IFH 363

IFH 363: The Death of Traditional Film Distribution


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I know the title of this show is bold but in the course of this podcast I will explain what I see happening in the traditional film distribution model. My trip to this year to the American Film Market was extremely educational. I met some amazing people, industry insiders, and tribe members. I did, however, spoke to many film distributors and sales agents and discover a truth that I had suspected for a long time now, traditional film distribution is dying.

Film distributors are having as hard of a time trying to generate revenue with their film libraries as filmmakers are getting their films sold. The world is changing. Many filmmakers are producing films for the 90’s and early 2000’s marketplace. Both filmmakers and distributors have little or no understanding of what today’s customer wants or how to get it to them while still making money.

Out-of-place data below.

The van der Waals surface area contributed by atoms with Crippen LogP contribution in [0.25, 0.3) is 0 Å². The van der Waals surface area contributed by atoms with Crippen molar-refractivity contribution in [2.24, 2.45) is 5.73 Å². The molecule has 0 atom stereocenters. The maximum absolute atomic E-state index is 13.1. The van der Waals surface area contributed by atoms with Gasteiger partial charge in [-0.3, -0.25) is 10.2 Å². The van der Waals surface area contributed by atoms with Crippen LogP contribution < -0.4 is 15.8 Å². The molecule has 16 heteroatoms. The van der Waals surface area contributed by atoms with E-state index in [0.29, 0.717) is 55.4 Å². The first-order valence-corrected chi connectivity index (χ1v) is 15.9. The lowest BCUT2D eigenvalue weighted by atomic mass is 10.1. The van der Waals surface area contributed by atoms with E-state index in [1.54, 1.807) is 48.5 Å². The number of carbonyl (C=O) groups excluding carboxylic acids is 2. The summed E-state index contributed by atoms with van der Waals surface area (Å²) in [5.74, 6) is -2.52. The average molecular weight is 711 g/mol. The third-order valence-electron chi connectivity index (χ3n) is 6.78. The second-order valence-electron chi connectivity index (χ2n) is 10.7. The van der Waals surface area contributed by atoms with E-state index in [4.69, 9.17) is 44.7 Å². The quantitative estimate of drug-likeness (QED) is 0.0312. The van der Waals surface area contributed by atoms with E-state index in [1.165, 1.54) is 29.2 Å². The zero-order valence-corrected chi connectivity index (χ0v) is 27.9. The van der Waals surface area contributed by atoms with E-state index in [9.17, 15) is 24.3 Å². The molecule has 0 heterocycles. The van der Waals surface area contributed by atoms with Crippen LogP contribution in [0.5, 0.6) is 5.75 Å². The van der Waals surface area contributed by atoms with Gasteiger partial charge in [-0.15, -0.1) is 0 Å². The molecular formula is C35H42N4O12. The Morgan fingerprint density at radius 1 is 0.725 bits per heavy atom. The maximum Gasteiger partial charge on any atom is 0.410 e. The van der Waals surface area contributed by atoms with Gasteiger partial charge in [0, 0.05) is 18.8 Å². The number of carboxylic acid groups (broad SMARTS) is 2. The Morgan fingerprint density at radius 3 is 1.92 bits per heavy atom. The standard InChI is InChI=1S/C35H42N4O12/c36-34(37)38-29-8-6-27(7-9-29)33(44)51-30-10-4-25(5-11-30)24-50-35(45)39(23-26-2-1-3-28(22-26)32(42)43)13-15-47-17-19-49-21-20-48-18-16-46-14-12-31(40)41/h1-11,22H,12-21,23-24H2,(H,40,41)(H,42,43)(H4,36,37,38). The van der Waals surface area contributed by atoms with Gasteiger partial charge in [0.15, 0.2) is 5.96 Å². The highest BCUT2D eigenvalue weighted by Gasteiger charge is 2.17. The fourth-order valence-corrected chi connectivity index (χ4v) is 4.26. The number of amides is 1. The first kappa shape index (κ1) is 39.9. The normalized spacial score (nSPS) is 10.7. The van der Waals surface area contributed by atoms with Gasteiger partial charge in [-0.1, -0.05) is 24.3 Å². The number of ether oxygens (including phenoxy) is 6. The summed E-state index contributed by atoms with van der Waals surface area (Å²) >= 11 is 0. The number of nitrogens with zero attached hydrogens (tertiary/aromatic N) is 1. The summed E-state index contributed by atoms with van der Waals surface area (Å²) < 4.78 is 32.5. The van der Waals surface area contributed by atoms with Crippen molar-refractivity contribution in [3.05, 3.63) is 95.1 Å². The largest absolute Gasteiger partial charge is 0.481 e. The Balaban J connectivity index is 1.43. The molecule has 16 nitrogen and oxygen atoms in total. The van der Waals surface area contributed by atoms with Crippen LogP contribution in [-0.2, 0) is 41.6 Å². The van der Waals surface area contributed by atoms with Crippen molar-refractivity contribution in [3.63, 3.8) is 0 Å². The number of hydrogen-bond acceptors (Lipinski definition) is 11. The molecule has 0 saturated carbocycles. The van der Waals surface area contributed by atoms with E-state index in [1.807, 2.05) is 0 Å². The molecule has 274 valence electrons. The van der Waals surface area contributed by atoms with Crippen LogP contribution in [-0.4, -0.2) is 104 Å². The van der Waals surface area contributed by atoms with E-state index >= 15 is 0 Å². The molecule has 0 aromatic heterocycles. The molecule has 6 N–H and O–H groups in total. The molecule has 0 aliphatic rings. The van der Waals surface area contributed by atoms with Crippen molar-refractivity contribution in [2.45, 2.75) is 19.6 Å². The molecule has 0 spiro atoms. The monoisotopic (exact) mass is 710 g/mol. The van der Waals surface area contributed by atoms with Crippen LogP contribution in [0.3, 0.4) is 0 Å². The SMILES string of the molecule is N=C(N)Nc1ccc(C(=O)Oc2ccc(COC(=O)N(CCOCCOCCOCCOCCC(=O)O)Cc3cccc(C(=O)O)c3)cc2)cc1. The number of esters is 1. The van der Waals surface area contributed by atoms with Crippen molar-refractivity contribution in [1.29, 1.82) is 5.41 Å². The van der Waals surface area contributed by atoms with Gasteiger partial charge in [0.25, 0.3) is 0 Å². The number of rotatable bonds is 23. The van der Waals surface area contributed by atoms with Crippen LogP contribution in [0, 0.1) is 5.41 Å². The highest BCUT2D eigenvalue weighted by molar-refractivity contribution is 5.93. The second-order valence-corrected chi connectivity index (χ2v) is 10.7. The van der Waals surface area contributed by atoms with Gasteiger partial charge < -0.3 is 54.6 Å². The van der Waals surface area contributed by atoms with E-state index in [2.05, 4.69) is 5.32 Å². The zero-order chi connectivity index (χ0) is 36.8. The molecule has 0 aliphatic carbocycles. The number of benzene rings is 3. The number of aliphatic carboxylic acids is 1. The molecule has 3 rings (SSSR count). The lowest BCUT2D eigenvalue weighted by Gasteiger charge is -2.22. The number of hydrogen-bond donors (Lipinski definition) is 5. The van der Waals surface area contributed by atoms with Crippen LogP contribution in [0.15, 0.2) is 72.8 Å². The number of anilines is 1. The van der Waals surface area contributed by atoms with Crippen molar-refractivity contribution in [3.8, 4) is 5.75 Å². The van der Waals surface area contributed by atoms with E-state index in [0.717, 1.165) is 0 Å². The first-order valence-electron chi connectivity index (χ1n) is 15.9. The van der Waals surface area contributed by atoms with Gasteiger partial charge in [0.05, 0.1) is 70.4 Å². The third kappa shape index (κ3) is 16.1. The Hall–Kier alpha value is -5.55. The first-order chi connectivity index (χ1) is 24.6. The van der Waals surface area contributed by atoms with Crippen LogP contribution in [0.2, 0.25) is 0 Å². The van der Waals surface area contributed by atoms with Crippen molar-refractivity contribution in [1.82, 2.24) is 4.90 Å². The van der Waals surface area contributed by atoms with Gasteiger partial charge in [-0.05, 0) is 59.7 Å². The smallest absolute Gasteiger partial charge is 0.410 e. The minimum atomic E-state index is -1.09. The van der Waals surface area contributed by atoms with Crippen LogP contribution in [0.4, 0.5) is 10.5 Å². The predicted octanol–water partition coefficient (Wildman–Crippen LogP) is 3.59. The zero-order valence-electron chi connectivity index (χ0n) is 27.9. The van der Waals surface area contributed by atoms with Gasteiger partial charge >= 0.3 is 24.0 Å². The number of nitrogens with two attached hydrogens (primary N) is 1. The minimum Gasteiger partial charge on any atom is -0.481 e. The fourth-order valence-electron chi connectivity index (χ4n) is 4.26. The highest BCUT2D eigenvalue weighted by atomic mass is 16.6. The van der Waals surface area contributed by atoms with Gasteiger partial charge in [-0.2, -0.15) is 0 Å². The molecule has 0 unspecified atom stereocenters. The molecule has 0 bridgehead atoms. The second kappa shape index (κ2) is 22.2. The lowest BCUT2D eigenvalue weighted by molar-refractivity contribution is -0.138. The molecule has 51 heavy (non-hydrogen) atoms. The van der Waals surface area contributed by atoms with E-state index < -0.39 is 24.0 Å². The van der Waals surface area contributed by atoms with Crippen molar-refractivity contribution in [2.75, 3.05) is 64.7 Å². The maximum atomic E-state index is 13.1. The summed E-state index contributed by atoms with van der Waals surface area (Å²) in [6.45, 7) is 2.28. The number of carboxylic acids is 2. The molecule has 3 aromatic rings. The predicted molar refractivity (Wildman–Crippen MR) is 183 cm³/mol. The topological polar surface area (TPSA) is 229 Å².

In this episode I discuss:

  • The DVD/Home Video Crash
  • The Streaming Wars
  • AVOD
  • How film distributors are becoming more predatory out of desperation
  • The world of data/niche driven cinema
  • Cutting out the middlemen
  • The Googlfication of the movie industry
  • Foreign markets
  • The shortage of talent in the film industry, according to the streaming platforms
  • Why Netflix paid $200 million for The Irishman
  • How the indie filmmaker can survive and thrive in the new world of filmmaking
  • and much more

Warning: This episode will be mind-blowing so please brace yourself. Enjoy!

Alex Ferrari 1:41